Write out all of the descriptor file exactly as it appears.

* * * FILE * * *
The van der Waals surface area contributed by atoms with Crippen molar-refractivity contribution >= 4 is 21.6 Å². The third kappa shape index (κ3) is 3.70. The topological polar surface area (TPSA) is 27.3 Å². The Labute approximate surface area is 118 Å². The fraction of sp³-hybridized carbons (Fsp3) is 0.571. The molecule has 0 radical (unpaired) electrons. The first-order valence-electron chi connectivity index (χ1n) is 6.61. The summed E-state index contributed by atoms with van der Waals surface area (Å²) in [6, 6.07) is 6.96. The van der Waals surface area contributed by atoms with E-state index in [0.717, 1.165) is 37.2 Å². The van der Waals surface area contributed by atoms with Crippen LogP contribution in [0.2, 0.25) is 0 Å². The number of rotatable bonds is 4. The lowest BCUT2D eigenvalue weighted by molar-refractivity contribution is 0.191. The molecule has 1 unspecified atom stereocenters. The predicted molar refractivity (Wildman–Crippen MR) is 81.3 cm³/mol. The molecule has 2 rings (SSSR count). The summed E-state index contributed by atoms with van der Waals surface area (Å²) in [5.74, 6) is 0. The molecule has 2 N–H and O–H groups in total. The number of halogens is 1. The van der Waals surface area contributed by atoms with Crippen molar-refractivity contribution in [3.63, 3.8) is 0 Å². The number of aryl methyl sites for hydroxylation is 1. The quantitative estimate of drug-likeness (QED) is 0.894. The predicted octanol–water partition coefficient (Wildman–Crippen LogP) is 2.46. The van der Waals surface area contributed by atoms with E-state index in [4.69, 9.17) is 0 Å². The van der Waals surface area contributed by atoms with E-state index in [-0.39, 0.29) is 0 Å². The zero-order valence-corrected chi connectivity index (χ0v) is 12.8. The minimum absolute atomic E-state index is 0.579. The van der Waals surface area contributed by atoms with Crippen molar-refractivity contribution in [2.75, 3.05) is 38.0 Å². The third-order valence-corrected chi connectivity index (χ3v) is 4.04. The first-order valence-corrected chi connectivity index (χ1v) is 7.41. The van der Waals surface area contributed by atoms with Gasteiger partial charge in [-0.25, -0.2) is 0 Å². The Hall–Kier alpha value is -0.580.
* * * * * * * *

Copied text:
The van der Waals surface area contributed by atoms with Crippen molar-refractivity contribution >= 4 is 21.6 Å². The third kappa shape index (κ3) is 3.70. The topological polar surface area (TPSA) is 27.3 Å². The Labute approximate surface area is 118 Å². The fraction of sp³-hybridized carbons (Fsp3) is 0.571. The molecule has 0 radical (unpaired) electrons. The first-order valence-electron chi connectivity index (χ1n) is 6.61. The summed E-state index contributed by atoms with van der Waals surface area (Å²) in [6, 6.07) is 6.96. The van der Waals surface area contributed by atoms with E-state index in [0.717, 1.165) is 37.2 Å². The van der Waals surface area contributed by atoms with Crippen LogP contribution in [0.2, 0.25) is 0 Å². The number of rotatable bonds is 4. The lowest BCUT2D eigenvalue weighted by molar-refractivity contribution is 0.191. The molecule has 1 unspecified atom stereocenters. The predicted molar refractivity (Wildman–Crippen MR) is 81.3 cm³/mol. The molecule has 2 rings (SSSR count). The summed E-state index contributed by atoms with van der Waals surface area (Å²) in [5.74, 6) is 0. The molecule has 2 N–H and O–H groups in total. The number of halogens is 1. The van der Waals surface area contributed by atoms with Crippen molar-refractivity contribution in [3.63, 3.8) is 0 Å². The number of aryl methyl sites for hydroxylation is 1. The quantitative estimate of drug-likeness (QED) is 0.894. The predicted octanol–water partition coefficient (Wildman–Crippen LogP) is 2.46. The van der Waals surface area contributed by atoms with E-state index in [4.69, 9.17) is 0 Å². The van der Waals surface area contributed by atoms with E-state index in [-0.39, 0.29) is 0 Å². The zero-order valence-corrected chi connectivity index (χ0v) is 12.8. The minimum absolute atomic E-state index is 0.579. The van der Waals surface area contributed by atoms with Crippen molar-refractivity contribution in [2.75, 3.05) is 38.0 Å². The third-order valence-corrected chi connectivity index (χ3v) is 4.04. The first-order valence-corrected chi connectivity index (χ1v) is 7.41. The van der Waals surface area contributed by atoms with Gasteiger partial charge in [-0.25, -0.2) is 0 Å². The Hall–Kier alpha value is -0.580.